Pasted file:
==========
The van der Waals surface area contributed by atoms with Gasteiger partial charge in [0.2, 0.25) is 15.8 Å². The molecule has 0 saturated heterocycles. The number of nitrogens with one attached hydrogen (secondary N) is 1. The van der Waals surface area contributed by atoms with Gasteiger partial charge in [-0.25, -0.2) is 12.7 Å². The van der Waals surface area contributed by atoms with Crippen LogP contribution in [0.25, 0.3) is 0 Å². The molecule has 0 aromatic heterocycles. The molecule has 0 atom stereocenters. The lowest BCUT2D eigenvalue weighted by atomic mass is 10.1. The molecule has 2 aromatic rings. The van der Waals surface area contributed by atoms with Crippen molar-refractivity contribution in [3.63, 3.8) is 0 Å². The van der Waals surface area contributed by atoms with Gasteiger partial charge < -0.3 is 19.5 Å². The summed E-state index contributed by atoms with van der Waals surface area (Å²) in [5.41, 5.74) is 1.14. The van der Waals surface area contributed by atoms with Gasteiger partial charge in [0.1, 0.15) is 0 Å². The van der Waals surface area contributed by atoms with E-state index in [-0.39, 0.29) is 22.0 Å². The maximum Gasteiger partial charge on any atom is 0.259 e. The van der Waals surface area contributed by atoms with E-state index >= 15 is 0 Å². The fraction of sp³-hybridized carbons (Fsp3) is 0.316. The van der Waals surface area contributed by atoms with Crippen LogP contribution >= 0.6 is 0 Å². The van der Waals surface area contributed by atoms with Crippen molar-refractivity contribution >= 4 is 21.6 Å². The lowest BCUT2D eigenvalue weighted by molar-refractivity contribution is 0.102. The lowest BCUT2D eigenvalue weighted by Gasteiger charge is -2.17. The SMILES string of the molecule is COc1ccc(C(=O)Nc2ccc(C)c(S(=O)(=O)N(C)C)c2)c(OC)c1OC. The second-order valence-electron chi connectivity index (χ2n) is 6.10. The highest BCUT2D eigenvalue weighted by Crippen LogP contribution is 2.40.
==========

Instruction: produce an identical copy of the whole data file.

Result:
The van der Waals surface area contributed by atoms with Gasteiger partial charge in [0.2, 0.25) is 15.8 Å². The molecule has 0 saturated heterocycles. The number of nitrogens with one attached hydrogen (secondary N) is 1. The van der Waals surface area contributed by atoms with Gasteiger partial charge in [-0.25, -0.2) is 12.7 Å². The van der Waals surface area contributed by atoms with Crippen LogP contribution in [0.25, 0.3) is 0 Å². The molecule has 0 aromatic heterocycles. The molecule has 0 atom stereocenters. The lowest BCUT2D eigenvalue weighted by atomic mass is 10.1. The molecule has 2 aromatic rings. The van der Waals surface area contributed by atoms with Crippen molar-refractivity contribution in [3.63, 3.8) is 0 Å². The van der Waals surface area contributed by atoms with Gasteiger partial charge < -0.3 is 19.5 Å². The summed E-state index contributed by atoms with van der Waals surface area (Å²) in [5.41, 5.74) is 1.14. The van der Waals surface area contributed by atoms with Gasteiger partial charge in [0.1, 0.15) is 0 Å². The van der Waals surface area contributed by atoms with E-state index in [-0.39, 0.29) is 22.0 Å². The maximum Gasteiger partial charge on any atom is 0.259 e. The van der Waals surface area contributed by atoms with E-state index >= 15 is 0 Å². The fraction of sp³-hybridized carbons (Fsp3) is 0.316. The van der Waals surface area contributed by atoms with Crippen LogP contribution >= 0.6 is 0 Å². The van der Waals surface area contributed by atoms with Crippen molar-refractivity contribution >= 4 is 21.6 Å². The lowest BCUT2D eigenvalue weighted by molar-refractivity contribution is 0.102. The lowest BCUT2D eigenvalue weighted by Gasteiger charge is -2.17. The SMILES string of the molecule is COc1ccc(C(=O)Nc2ccc(C)c(S(=O)(=O)N(C)C)c2)c(OC)c1OC. The second-order valence-electron chi connectivity index (χ2n) is 6.10. The highest BCUT2D eigenvalue weighted by Crippen LogP contribution is 2.40.